Swing bandleaders and the left
austina at SPAMuwgb.edu
Tue Jan 16 12:45:00 MST 2001
Robin Kelley, who was one of the advisers on that documentary, expressed to
me great disappointment in the way elements of the final product were
presented. Much was left out.
Green Bay, WI
From: Louis Proyect [mailto:lnp3 at panix.com]
Sent: Tuesday, January 16, 2001 1:09 PM
To: marxism at lists.panix.com
Cc: lpanitch at yorku.ca
Subject: Swing bandleaders and the left
I can't say that it came as a surprise that last night's episode of Ken
Burns' jazz documentary omitted any reference to the left-wing connections
of Duke Ellington, Benny Goodman, Chick Webb or Artie Shaw who were
prominently featured. They are, after all, best known for their music.
However, it is disgraceful that record producer John Hammond is depicted as
something of a "negrophile", whose connections to the Harlem jazz world has
to do more with a kind of bohemian flight from his haut-bourgeois
upbringing than with his radical politics. Hammond, who was largely
responsible for introducing black swing bands to a white, mainstream
audience through his position at Columbia records, was deeply involved in
the radical arts scene. Hammond wrote pseudonymous jazz reviews for the
CP's "New Masses" and organized benefits for the Scottsboro Boys legal
defense and the Spanish Loyalists.
Since we don't have to worry about catering to the mainstream sensibilities
of PBS, let's detail the leftwing connections of the three jazz greats
Ellington had already developed loose ties with the left by 1930, when he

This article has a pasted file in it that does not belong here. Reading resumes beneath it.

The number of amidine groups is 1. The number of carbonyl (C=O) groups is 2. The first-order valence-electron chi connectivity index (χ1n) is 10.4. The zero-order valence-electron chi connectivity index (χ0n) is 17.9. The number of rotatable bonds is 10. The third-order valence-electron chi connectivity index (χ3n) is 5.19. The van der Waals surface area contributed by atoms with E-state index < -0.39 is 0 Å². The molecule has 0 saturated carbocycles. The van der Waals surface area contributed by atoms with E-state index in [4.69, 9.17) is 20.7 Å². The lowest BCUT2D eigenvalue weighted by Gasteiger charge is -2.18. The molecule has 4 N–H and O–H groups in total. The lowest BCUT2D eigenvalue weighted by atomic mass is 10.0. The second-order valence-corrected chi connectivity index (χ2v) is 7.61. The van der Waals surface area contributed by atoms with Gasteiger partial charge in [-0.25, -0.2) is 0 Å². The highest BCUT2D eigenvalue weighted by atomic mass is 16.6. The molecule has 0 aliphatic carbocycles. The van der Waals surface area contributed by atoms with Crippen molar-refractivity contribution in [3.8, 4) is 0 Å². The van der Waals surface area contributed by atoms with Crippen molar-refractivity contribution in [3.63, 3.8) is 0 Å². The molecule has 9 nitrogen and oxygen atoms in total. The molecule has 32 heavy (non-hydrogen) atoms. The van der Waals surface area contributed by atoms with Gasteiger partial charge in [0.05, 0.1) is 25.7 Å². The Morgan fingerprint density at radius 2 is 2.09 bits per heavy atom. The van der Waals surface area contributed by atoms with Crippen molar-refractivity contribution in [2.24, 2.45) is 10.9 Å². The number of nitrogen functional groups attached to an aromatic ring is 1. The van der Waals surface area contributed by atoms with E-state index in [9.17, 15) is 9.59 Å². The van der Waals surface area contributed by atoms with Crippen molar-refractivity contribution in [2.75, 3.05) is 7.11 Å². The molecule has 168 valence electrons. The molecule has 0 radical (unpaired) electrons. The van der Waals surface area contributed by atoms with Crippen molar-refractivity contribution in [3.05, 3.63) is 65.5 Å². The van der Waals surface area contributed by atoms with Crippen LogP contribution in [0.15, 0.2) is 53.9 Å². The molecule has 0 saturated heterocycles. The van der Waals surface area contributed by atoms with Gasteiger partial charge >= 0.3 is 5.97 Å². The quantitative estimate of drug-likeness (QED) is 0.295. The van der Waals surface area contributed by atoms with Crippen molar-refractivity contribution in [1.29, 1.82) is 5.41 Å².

played at Communist Party fund-raisers in Harlem. In 1932 and 1935, he
performed at benefits for the Scottsboro boys defense, according to Michael
Denning in his superlative "The Cultural Front", a study of left culture of
the 1930s and 40s.
>From David Stowe ("Swing Changes: Big-Band Jazz in New Deal America",
Harvard, 1998), we learn that Benny Goodman, like Duke Ellington, was a
member of the Musicians' Committee to Aid Spanish Democracy. His band did a
benefit for Spanish Loyalists in May 1937. When Goodman came to CCNY to
give a lecture on jazz in 1939, he was sent to an auditorium where an
anti-Nazi rally was just coming to a conclusion. Goodman told the students,
"What just went on here is important too, and I'm sorry I wasn't here."
Goodman's ties to the left were almost inevitable given his background. He
was a child of immigrant Jewish garment workers, who grew up in Chicago's
Maxwell Street tenements. He got his early musical training in a synagogue
band and then at the Hull House.
When CP'er Benjamin Davis ran for the NYC city council in 1943, Goodman
endorsed him, along with Lena Horne, Duke Ellington, Count Basie and other
jazz greats. When the witch-hunt began a few years later, Goodman and other
stars were threatened by powerful agents like the William Morris Agency to
cut their ties to the left or else forget about bookings.
The witch-hunt proved too powerful for most artists and Goodman began
shifting to the right. He became a consultant for Voice of America in 1947
and picked tunes that Russian teenagers might enjoy. He attempted a
half-hearted self-justification: "I suppose it could be called propaganda,
but it is the right kind of propaganda. In a world filled with doubts,
music is one common bond."
Chick Webb's band, featuring the young Ella Fitzgerald, played at events
sponsored by the Daily Worker's Harlem branch.
According to Denning, "Artie Shaw supported various left-wing peace groups
and was active in the campaign for civil rights in employment (particularly
for the FEPC, the Fair Employment Practices Commission). As a
self-described activist in the left-leaning Hollywood Independent Citizens
Committee of the Arts, Sciences and Professions (HICCASP), Shaw was called
before HUAC in 1953. While denying that he was a member of the CP, Shaw
never denied that he was a radical.
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